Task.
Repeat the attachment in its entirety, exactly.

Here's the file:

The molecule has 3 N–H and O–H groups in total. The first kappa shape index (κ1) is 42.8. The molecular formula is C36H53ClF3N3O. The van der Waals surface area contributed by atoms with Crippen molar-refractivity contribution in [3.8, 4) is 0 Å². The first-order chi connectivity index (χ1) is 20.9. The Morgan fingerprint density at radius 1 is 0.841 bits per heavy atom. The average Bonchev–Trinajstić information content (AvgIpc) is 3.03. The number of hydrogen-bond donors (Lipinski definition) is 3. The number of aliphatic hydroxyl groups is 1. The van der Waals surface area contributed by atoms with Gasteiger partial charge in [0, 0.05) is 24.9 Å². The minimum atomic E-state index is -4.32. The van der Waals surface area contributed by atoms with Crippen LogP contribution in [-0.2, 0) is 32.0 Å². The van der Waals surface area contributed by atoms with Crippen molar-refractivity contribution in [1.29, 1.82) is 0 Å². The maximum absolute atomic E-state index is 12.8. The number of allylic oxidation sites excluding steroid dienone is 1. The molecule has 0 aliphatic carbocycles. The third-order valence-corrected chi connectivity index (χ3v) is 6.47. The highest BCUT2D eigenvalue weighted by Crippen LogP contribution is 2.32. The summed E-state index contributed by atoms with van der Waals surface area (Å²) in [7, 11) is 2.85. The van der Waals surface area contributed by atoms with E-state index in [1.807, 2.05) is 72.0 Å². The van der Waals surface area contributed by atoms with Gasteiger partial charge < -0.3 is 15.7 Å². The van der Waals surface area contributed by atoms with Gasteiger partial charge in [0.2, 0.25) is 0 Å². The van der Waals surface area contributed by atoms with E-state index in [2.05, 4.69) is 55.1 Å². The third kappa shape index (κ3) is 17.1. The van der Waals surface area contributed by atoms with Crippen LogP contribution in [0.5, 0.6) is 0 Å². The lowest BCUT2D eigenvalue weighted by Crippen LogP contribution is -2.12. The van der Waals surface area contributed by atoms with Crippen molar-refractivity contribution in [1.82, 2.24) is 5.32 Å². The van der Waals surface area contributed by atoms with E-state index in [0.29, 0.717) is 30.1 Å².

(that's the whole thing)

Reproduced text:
The molecule has 3 N–H and O–H groups in total. The first kappa shape index (κ1) is 42.8. The molecular formula is C36H53ClF3N3O. The van der Waals surface area contributed by atoms with Crippen molar-refractivity contribution in [3.8, 4) is 0 Å². The first-order chi connectivity index (χ1) is 20.9. The Morgan fingerprint density at radius 1 is 0.841 bits per heavy atom. The average Bonchev–Trinajstić information content (AvgIpc) is 3.03. The number of hydrogen-bond donors (Lipinski definition) is 3. The number of aliphatic hydroxyl groups is 1. The van der Waals surface area contributed by atoms with Gasteiger partial charge in [0, 0.05) is 24.9 Å². The minimum atomic E-state index is -4.32. The van der Waals surface area contributed by atoms with Crippen LogP contribution in [-0.2, 0) is 32.0 Å². The van der Waals surface area contributed by atoms with Crippen molar-refractivity contribution in [1.29, 1.82) is 0 Å². The maximum absolute atomic E-state index is 12.8. The number of allylic oxidation sites excluding steroid dienone is 1. The molecule has 0 aliphatic carbocycles. The third-order valence-corrected chi connectivity index (χ3v) is 6.47. The highest BCUT2D eigenvalue weighted by Crippen LogP contribution is 2.32. The summed E-state index contributed by atoms with van der Waals surface area (Å²) in [7, 11) is 2.85. The van der Waals surface area contributed by atoms with E-state index in [1.807, 2.05) is 72.0 Å². The van der Waals surface area contributed by atoms with Gasteiger partial charge < -0.3 is 15.7 Å². The van der Waals surface area contributed by atoms with Gasteiger partial charge in [0.2, 0.25) is 0 Å². The van der Waals surface area contributed by atoms with E-state index in [2.05, 4.69) is 55.1 Å². The third kappa shape index (κ3) is 17.1. The van der Waals surface area contributed by atoms with Crippen LogP contribution in [0.5, 0.6) is 0 Å². The lowest BCUT2D eigenvalue weighted by Crippen LogP contribution is -2.12. The van der Waals surface area contributed by atoms with Crippen molar-refractivity contribution in [1.82, 2.24) is 5.32 Å². The van der Waals surface area contributed by atoms with E-state index in [0.29, 0.717) is 30.1 Å².